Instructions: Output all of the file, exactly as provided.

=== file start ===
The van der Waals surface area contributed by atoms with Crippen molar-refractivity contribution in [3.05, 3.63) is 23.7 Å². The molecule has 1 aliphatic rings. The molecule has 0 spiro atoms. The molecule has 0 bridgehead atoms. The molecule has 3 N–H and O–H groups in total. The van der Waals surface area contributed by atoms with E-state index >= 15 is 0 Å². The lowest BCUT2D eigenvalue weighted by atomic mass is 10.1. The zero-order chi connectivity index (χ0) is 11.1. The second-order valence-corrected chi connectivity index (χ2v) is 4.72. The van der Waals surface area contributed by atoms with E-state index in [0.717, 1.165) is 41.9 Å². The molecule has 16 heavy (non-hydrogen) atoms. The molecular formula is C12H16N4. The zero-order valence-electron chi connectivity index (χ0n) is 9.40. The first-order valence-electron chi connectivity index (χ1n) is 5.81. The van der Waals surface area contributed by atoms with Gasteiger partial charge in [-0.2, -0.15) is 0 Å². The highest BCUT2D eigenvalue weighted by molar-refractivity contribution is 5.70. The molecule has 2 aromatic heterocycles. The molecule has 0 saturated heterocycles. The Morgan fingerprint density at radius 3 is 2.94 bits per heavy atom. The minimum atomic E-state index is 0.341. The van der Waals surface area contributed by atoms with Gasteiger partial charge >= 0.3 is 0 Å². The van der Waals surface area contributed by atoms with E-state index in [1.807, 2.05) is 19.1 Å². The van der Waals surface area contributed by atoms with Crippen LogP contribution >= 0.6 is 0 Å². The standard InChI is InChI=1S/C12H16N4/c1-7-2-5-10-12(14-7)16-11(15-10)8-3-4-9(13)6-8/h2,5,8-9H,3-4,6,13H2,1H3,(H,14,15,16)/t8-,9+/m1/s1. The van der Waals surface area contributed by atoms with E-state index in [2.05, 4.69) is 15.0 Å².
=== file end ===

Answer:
The van der Waals surface area contributed by atoms with Crippen molar-refractivity contribution in [3.05, 3.63) is 23.7 Å². The molecule has 1 aliphatic rings. The molecule has 0 spiro atoms. The molecule has 0 bridgehead atoms. The molecule has 3 N–H and O–H groups in total. The van der Waals surface area contributed by atoms with E-state index >= 15 is 0 Å². The lowest BCUT2D eigenvalue weighted by atomic mass is 10.1. The zero-order chi connectivity index (χ0) is 11.1. The second-order valence-corrected chi connectivity index (χ2v) is 4.72. The van der Waals surface area contributed by atoms with E-state index in [0.717, 1.165) is 41.9 Å². The molecule has 16 heavy (non-hydrogen) atoms. The molecular formula is C12H16N4. The zero-order valence-electron chi connectivity index (χ0n) is 9.40. The first-order valence-electron chi connectivity index (χ1n) is 5.81. The van der Waals surface area contributed by atoms with Gasteiger partial charge in [-0.2, -0.15) is 0 Å². The highest BCUT2D eigenvalue weighted by molar-refractivity contribution is 5.70. The molecule has 2 aromatic heterocycles. The molecule has 0 saturated heterocycles. The Morgan fingerprint density at radius 3 is 2.94 bits per heavy atom. The minimum atomic E-state index is 0.341. The van der Waals surface area contributed by atoms with Gasteiger partial charge >= 0.3 is 0 Å². The van der Waals surface area contributed by atoms with E-state index in [1.807, 2.05) is 19.1 Å². The van der Waals surface area contributed by atoms with Crippen LogP contribution >= 0.6 is 0 Å². The standard InChI is InChI=1S/C12H16N4/c1-7-2-5-10-12(14-7)16-11(15-10)8-3-4-9(13)6-8/h2,5,8-9H,3-4,6,13H2,1H3,(H,14,15,16)/t8-,9+/m1/s1. The van der Waals surface area contributed by atoms with E-state index in [2.05, 4.69) is 15.0 Å².